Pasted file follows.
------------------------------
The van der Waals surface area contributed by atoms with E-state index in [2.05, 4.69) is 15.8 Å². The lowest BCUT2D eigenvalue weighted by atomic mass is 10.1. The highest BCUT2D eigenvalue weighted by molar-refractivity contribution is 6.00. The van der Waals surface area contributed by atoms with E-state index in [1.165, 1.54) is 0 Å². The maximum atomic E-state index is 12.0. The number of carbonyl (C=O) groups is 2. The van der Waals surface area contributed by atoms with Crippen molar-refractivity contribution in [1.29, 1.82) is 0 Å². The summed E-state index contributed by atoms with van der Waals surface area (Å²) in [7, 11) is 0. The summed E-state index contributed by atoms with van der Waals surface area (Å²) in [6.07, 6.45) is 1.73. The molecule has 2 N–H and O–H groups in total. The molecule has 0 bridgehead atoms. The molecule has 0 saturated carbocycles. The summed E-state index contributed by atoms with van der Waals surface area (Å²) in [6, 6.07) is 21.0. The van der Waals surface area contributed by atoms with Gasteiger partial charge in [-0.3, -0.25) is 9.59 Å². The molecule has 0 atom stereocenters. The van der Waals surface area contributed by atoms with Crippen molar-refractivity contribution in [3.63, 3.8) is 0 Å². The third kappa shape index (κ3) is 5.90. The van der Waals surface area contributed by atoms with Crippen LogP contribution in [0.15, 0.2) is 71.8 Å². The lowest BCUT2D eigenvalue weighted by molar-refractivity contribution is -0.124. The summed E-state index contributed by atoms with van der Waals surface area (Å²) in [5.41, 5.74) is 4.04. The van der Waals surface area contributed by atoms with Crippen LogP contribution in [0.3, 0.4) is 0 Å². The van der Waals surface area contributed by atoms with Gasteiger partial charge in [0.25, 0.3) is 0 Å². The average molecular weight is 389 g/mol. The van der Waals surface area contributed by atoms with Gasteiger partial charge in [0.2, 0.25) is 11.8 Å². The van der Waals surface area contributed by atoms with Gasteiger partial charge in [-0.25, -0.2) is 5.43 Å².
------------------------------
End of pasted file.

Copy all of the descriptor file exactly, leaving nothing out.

The van der Waals surface area contributed by atoms with E-state index in [2.05, 4.69) is 15.8 Å². The lowest BCUT2D eigenvalue weighted by atomic mass is 10.1. The highest BCUT2D eigenvalue weighted by molar-refractivity contribution is 6.00. The van der Waals surface area contributed by atoms with E-state index in [1.165, 1.54) is 0 Å². The maximum atomic E-state index is 12.0. The number of carbonyl (C=O) groups is 2. The van der Waals surface area contributed by atoms with Crippen molar-refractivity contribution in [1.29, 1.82) is 0 Å². The summed E-state index contributed by atoms with van der Waals surface area (Å²) in [7, 11) is 0. The summed E-state index contributed by atoms with van der Waals surface area (Å²) in [6.07, 6.45) is 1.73. The molecule has 2 N–H and O–H groups in total. The molecule has 0 bridgehead atoms. The molecule has 0 saturated carbocycles. The summed E-state index contributed by atoms with van der Waals surface area (Å²) in [6, 6.07) is 21.0. The van der Waals surface area contributed by atoms with Gasteiger partial charge in [-0.3, -0.25) is 9.59 Å². The molecule has 0 atom stereocenters. The van der Waals surface area contributed by atoms with Crippen molar-refractivity contribution in [3.63, 3.8) is 0 Å². The third kappa shape index (κ3) is 5.90. The van der Waals surface area contributed by atoms with Crippen LogP contribution in [0.15, 0.2) is 71.8 Å². The lowest BCUT2D eigenvalue weighted by molar-refractivity contribution is -0.124. The summed E-state index contributed by atoms with van der Waals surface area (Å²) in [5.41, 5.74) is 4.04. The van der Waals surface area contributed by atoms with Crippen LogP contribution in [0.3, 0.4) is 0 Å². The van der Waals surface area contributed by atoms with Gasteiger partial charge in [0.25, 0.3) is 0 Å². The average molecular weight is 389 g/mol. The van der Waals surface area contributed by atoms with Gasteiger partial charge in [0.2, 0.25) is 11.8 Å². The van der Waals surface area contributed by atoms with Gasteiger partial charge in [-0.25, -0.2) is 5.43 Å².